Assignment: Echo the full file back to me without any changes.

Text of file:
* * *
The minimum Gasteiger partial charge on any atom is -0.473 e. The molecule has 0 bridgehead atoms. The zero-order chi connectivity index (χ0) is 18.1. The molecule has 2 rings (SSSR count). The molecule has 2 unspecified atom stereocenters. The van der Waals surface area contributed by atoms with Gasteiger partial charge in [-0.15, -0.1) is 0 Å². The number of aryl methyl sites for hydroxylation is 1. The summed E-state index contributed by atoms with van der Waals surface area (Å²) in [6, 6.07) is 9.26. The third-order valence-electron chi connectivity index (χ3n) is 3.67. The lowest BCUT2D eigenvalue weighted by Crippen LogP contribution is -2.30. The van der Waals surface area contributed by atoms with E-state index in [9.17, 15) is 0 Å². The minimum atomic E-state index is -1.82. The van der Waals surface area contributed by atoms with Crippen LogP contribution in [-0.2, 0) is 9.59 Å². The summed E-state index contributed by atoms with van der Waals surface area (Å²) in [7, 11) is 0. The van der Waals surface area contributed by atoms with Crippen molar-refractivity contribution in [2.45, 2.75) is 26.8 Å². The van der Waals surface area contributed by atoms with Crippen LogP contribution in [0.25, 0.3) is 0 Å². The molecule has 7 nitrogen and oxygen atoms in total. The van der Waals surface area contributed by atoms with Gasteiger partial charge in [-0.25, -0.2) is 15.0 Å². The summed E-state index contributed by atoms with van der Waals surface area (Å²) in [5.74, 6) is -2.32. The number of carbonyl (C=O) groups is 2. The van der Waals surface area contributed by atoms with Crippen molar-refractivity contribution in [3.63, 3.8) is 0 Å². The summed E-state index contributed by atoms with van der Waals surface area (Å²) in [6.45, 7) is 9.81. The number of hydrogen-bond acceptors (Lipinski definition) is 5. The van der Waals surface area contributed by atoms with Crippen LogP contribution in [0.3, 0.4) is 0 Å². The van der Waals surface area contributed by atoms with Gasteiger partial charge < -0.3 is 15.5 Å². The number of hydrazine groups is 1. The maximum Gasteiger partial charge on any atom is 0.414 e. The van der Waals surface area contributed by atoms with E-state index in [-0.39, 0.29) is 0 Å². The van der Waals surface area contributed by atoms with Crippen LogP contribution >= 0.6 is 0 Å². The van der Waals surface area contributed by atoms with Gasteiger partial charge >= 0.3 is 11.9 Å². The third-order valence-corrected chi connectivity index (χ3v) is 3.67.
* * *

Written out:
The minimum Gasteiger partial charge on any atom is -0.473 e. The molecule has 0 bridgehead atoms. The zero-order chi connectivity index (χ0) is 18.1. The molecule has 2 rings (SSSR count). The molecule has 2 unspecified atom stereocenters. The van der Waals surface area contributed by atoms with Gasteiger partial charge in [-0.15, -0.1) is 0 Å². The number of aryl methyl sites for hydroxylation is 1. The summed E-state index contributed by atoms with van der Waals surface area (Å²) in [6, 6.07) is 9.26. The third-order valence-electron chi connectivity index (χ3n) is 3.67. The lowest BCUT2D eigenvalue weighted by Crippen LogP contribution is -2.30. The van der Waals surface area contributed by atoms with E-state index in [9.17, 15) is 0 Å². The minimum atomic E-state index is -1.82. The van der Waals surface area contributed by atoms with Crippen LogP contribution in [-0.2, 0) is 9.59 Å². The summed E-state index contributed by atoms with van der Waals surface area (Å²) in [7, 11) is 0. The van der Waals surface area contributed by atoms with Crippen molar-refractivity contribution in [2.45, 2.75) is 26.8 Å². The van der Waals surface area contributed by atoms with Crippen LogP contribution in [0.25, 0.3) is 0 Å². The molecule has 7 nitrogen and oxygen atoms in total. The van der Waals surface area contributed by atoms with Gasteiger partial charge in [-0.25, -0.2) is 15.0 Å². The summed E-state index contributed by atoms with van der Waals surface area (Å²) in [5.74, 6) is -2.32. The number of carbonyl (C=O) groups is 2. The van der Waals surface area contributed by atoms with Crippen molar-refractivity contribution in [3.63, 3.8) is 0 Å². The summed E-state index contributed by atoms with van der Waals surface area (Å²) in [6.45, 7) is 9.81. The number of hydrogen-bond acceptors (Lipinski definition) is 5. The van der Waals surface area contributed by atoms with Crippen LogP contribution in [0.3, 0.4) is 0 Å². The van der Waals surface area contributed by atoms with Gasteiger partial charge < -0.3 is 15.5 Å². The number of hydrazine groups is 1. The maximum Gasteiger partial charge on any atom is 0.414 e. The van der Waals surface area contributed by atoms with E-state index in [-0.39, 0.29) is 0 Å². The van der Waals surface area contributed by atoms with Crippen LogP contribution >= 0.6 is 0 Å². The van der Waals surface area contributed by atoms with Gasteiger partial charge >= 0.3 is 11.9 Å². The third-order valence-corrected chi connectivity index (χ3v) is 3.67.